Historical revisionism as a central role in the national ideological narrative of Germany as well as in the EU is rising once again. Many German Historians of the 80s, such as Nolte Hillgruber put many efforts to downplay national socialist brutality by relativising the KZ with the working camps of the USSR. In that way, Nolte undermines the importance and how unique was the crime of the Nazi regime. As Primo Levi wrote: “The goal of the Lager was the extermination of the Jewish race in Europe. No one was excluded. No one could renounce Judaism; the Nazis treated Jews as a racial group rather than as a religious one.” The purpose of the Nazi camps was not the same as that of Stalin’s gulags were usually political opponents of Stalinism were imprisoned. Nazis saw Jews as the sub–human element, the future of the world depended on their extermination. The Nazis, for the first time in history, found a way to make a industry of death, its perfection to be found in Auschwitz. Any comparison to that is simply a form of antisemitism, which its purpose is not only to disrepute communist ideas but also to “wash” the German State national narrative.

It couldn’t happen in a different way, in a country like West – Germany where after the war and during the “Denazification” period, many of the Nazi officials and party members, responsible for crimes, not only stayed unpunished but even stayed in their positions as city mayors, judges etc. On many occasions they were able to destroy the evidence for crimes, which remain unpunished till today. But the problem in BRD goes deeper than city majors and judges, for instance has to be mentioned Hans Globke, who was the coauthor of the Nuremberg laws and he was the highest official in Adenauer’s chancellery from 1953 – 63 as well as Reinhand Gehlen, a secret service general of Wehrmacht, founder of precursor of the German foreign secret service BND which he lead until 1968. But also in the DDR, a state whom in the name of the “antifascist present” ignored the national socialist past and didn’t see it as part of its very own history.

It should also be noted here that, few weeks ago, the European parliament voted for the identification of Communism with the monster of Fascism, whitewashing the fascists and their actions, expressing hatred for the struggle of antifascists. Anti-communism among antisemitism is also part of the ideological narrative of capitalist sovereignty.

The remembrance events for the 81 years from the pogrom in 1938 coincides with another anniversary, the 30 years of the fall of the Berlin wall. Neonazis, AFD and other brown forces in the German society used this occaision to take to the strees. Alongside with them are also those who celebrate this anniversary as the end of “Totalitarianism” and political antagonism in the parliament offices.

what else feeds antisemitism today?

Today, antisemitic campaigns such as BDS, not only call for the desctruction of the state of Israel, which practically means another jewish genocide but also provokes with events like a demonstration the same day as the pogrom night. Wide spread antisemitic views can be found in many groups who call themselves left usually under the banner of anti-Zionism.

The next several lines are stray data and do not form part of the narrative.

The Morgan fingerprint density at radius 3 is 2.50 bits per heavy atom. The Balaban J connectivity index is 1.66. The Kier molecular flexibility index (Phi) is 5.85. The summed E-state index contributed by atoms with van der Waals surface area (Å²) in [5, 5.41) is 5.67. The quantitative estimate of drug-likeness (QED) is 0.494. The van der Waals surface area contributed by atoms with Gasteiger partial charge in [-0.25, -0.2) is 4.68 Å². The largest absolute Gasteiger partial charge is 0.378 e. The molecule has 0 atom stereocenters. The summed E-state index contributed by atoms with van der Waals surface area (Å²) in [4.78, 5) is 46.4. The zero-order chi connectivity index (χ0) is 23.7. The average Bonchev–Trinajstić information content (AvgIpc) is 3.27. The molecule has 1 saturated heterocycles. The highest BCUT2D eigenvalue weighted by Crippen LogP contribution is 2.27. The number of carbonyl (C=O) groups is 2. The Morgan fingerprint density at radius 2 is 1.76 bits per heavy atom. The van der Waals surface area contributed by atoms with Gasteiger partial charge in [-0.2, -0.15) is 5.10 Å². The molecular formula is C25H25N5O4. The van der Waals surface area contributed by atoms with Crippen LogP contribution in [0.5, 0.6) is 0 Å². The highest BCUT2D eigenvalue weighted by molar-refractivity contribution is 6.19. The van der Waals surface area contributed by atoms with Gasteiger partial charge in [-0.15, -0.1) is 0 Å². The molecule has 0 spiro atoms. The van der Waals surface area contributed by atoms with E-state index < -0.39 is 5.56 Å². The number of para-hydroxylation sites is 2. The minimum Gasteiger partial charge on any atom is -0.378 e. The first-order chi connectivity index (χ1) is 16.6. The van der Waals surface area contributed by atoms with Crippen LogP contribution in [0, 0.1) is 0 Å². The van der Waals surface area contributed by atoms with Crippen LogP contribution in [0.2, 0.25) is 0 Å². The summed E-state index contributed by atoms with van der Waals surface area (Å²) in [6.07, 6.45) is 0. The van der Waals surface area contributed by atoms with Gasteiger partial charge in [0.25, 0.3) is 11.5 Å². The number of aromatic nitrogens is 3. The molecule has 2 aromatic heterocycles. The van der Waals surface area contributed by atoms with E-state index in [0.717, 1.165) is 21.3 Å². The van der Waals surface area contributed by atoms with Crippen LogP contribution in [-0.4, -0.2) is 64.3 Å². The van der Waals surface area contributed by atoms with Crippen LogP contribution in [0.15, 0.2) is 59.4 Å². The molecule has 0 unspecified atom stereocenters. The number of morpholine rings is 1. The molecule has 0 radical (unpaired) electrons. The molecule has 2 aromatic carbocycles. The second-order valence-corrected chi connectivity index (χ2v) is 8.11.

Are all forms of resistance against antisemitism the same thing?

Many forces of political mainstream are “opposing” antisemitism today. From the CDU, SPD to FDP and many others, but is this a real opposition? What differs between a communist critique to antisemitism from a mainstream one? Mainstream anti- antisemitism doesnt want to go to the underlying reasons and explain what lead to the extermination of the Jews, this would call into question enlightenment and modernity as a whole. In contrary a communist critique of antisemitism, requires an understanding of capitalist modernity and its complexity. As Max Horkheimer said: Those who don’t want to criticise liberal democracy should also keep quiet about fascism”.

Capitalist modernity faces again one of the biggest crisis since the end of the WWII. Neo-Fascist and neo-Nazi movements are in a rise again, reminding us that nothing really ended in 1945. Furthermore, 30 years after the fall of the wall where all these big statements with much certainty and confidence about the end of the “big narratives” such as communism etc who dominated the political atmosphere, it seems that a new round of class war has already started, from the European Metropoles to Chile. In a capitalist world full of uncertainty for the future, we need once again to arm our critique against everything existing and even more than that, to get organized and make one more big step towards how we understand today’s complex situation. The struggle against anti-Semitism can’t be separated from the struggle against capitalism.

This leaflet is not the beginning neither the end of the discussion about antisemitism from a communist view. However if you find the ideas contributing to a such complex topic don’t hesitate to contact us shadesmag@riseup.net.

81 years after the pogrom of 1938. We still remember…

Communists with remembrance.